Vertical Garden: Home Facade Covered in 25 Kinds of Plants Unlike its horizontal equivalent, pruning a vertical surface can be a tricky proposition at best, so species selection done from the outset is a crucial key to success. You need rugged and robust plants fit for the region, for starters. Rebelo de Andrade thought carefully about the plants picked for the outside faces of this stunning four-story structure, selecting varieties that would weather well and grow (but not too much!) Studentboende: Student Unit / Tengbom Architects Location Area 10.0 sqm Project Year 2013 Photographs A student unit of only 10 square meters is currently exhibited at the Virserum Art Museum in the county Småland, Sweden. Tengbom Architects has designed a student unit for students which is affordable, environmental-friendly and smart both in terms of design and choice of materials.

Sky Garden House I think one of the reasons that many are skeptical about environmental design is because they think its terribly complex and costly. It does take a bit more effort on the front end, but it's definitely not rocket science. This architecture by Guz Architects is a wonderfully developed minimalistic design with a curvilinear flare that really brings out the organic coverings. I'm most impressed with how design facilitates the needs of the plants and shrubs located throughout the house. Cool “Lost in Sofa”, the Black Hole of Small Objects This comfy armchair design comes from Japanese architect Daisuke Motogi and is called “Lost in Sofa”. As its unusual name suggests, the chair has the ability to “lose” objects. Meaning that it allows its users to insert various items into it, such as notebooks, phones or the remote control, up to the point when one can not see them anymore. This is possible due to the numerous small fluffy squares that make up the chair’s exterior. The crazy idea hit the designer after noticing how small things easily get lost under or inside the sofa and are not to be found for years.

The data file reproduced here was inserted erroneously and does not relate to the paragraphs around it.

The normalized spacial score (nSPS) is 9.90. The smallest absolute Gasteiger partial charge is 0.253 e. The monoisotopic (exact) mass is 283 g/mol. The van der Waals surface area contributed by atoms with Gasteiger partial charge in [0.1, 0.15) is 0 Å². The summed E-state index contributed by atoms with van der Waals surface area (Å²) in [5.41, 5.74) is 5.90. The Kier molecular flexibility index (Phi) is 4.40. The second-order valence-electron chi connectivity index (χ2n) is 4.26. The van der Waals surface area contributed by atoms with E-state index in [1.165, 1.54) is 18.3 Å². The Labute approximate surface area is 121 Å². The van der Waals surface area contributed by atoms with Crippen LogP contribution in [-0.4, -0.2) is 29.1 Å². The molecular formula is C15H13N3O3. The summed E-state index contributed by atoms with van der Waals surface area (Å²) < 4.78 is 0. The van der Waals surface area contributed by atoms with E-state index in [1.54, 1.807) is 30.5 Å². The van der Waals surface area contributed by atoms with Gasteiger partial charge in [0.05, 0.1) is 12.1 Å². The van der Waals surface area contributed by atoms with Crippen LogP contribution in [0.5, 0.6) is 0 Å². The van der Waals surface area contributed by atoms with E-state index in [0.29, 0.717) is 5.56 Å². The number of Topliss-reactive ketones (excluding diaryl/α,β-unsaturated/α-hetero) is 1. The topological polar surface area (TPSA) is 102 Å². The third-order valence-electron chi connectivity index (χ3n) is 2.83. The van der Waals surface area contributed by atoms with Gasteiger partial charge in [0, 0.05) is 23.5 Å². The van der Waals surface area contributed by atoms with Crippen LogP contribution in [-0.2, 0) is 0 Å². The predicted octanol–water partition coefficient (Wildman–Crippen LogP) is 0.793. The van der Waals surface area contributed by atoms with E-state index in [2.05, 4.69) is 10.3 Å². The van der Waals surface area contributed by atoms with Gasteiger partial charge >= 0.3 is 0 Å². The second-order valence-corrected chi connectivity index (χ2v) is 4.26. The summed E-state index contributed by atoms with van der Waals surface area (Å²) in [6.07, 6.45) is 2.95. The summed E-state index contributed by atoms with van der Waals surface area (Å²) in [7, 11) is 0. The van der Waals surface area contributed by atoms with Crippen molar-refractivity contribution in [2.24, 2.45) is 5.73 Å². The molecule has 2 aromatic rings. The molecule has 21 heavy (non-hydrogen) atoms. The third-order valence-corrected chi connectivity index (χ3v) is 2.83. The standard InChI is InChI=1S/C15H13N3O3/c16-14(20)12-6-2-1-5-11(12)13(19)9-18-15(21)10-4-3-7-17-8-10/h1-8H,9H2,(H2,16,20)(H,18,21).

Tuskanac Residence / DVA Arhitekta Architects: DVA Arhitekta - Tomislav Curkovic / Zoran Zidaric Location: Zagreb, Croatia Client: Private Collaborator: Barbara Vukovic, m.arch Completion: 2010 Site area: 1,300 sqm Total floor area: 590 sqm Photographs: Robert Les Located in residential part of town, characterized by family houses of strictly defined volumes, site and garden measurements. The urbanisation of this part of town was finished by the end of last century, and each new building represents interpolation in already formed urban structure. Besides that, the programme of the project demanded, and the law allowed, much larger house than the neighbouring ones. In order to fulfill all the demands and respect genius loci at the same time, a house consisted of two volumes was designed; one visible to the street view and the other hidden from it but visible from the garden.

INTERVIEW: Ed Mazria Founder of Architecture 2030 Introduces the 2030 Palette Ed Mazria is the influential environmental architect behind the 2030 Challenge, which aims to eliminate the use of fossil fuels in new construction, and to cut the use of fossil fuels in existing buildings by 50 percent before 2030. To help hit those targets, he has just publicly launched a unique new initiative called the 2030 Palette—a robust, visually oriented, online design tool that strives to help design low-impact, people friendly built environments from buildings to cities. We visited Mazria’s offices in Santa Fe, where we spoke with him in-depth about the new website, his work, and how sustainable development can save us from the worst climate change has to offer. INHABITAT: Can you tell us about your latest initiative the 2030 Palette? Mazria: Absolutely.